The market for skin care, fragrance and colour make-up in France - one of the biggest in the world - has shown significant growth thanks to strong marketing and retail campaigns.
The figures show that the cosmetics market managed to battle tight economic conditions which have led to lower spending power for many French citizens, recording growth in both the volume and value of sales.
"Despite a turbulent economy and the low morale of its countrymen, the French market for cosmetics has maintained strong growth throughout 2007 thanks to the power of retailers and significant investment in media campaigns to promote brands," said Martine Ringwald, vice president Beauty Trends Europe.
Likewise, Ringwald also mentioned that distributors of personal care and cosmetics products have capitalised on these media campaigns without dropping retail prices.
Total sales of skin care, fragrance and colour cosmetics grew by 4.5 per cent in France during 2007 to reach €2.9bn.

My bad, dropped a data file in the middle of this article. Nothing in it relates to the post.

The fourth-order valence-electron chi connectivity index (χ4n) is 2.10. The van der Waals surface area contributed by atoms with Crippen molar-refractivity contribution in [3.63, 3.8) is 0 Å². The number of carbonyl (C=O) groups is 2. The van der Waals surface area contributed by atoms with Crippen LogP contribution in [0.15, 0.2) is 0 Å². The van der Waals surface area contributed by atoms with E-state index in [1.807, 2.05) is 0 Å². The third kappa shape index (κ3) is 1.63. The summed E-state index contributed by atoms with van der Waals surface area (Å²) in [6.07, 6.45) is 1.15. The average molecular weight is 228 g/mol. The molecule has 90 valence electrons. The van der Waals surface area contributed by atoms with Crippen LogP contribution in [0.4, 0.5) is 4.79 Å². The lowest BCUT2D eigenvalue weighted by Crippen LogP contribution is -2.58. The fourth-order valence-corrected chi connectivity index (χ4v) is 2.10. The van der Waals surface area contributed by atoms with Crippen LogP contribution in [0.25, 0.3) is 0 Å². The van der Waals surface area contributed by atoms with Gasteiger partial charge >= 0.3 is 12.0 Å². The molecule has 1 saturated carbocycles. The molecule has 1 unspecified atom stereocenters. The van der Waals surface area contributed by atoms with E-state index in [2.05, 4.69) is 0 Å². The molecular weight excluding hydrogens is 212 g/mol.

Lower volume growth boosted by higher retail prices
This figure represented a 2.4 per cent growth in volume, which in turn represents how much retail pricing helped to further boost the figure.
Breaking the total figure down, sales of fragrance grew by 5 per cent to reach €1.8bn, while body care grew by 3 per cent to reach €652m and colour cosmetics grew by 4.8 per cent to reach €389m.
The fragrance market benefited particularly from launches of new male fragrances, which grew by 50 per cent compared to 2006, and the good general state of the female fragrance category.
Likewise the colour cosmetics market continues to perform dynamically, driven by new additions to existing lines, which represented 15 per cent of the total sales in 2007.
Launches from 2006 help drive figures for 2007
Likewise, major launches made in 2006, including Rouge Allure et Intimitable by Chanel and Rouge Dior, continued to have a big bearing on the performance of the category in 2007.
Sales of skin care products stabilised during 2007, the report says, with volume of sales increasing by only 0.5 per cent, which was counterbalanced by increased retail prices.
The biggest gains in the skin care segment came from premium anti-ageing products aimed at women, where products priced over €150 now represent one sixth of the total sales for the anti-ageing segment.
Although the number of premium anti-aging products launched on the market showed a slight decline in 2007, pricing more than made up for this shortfall, with the average price of a product rising from €43 in 2006 to €48 in 2007 - a rise of 12 per cent, the report says.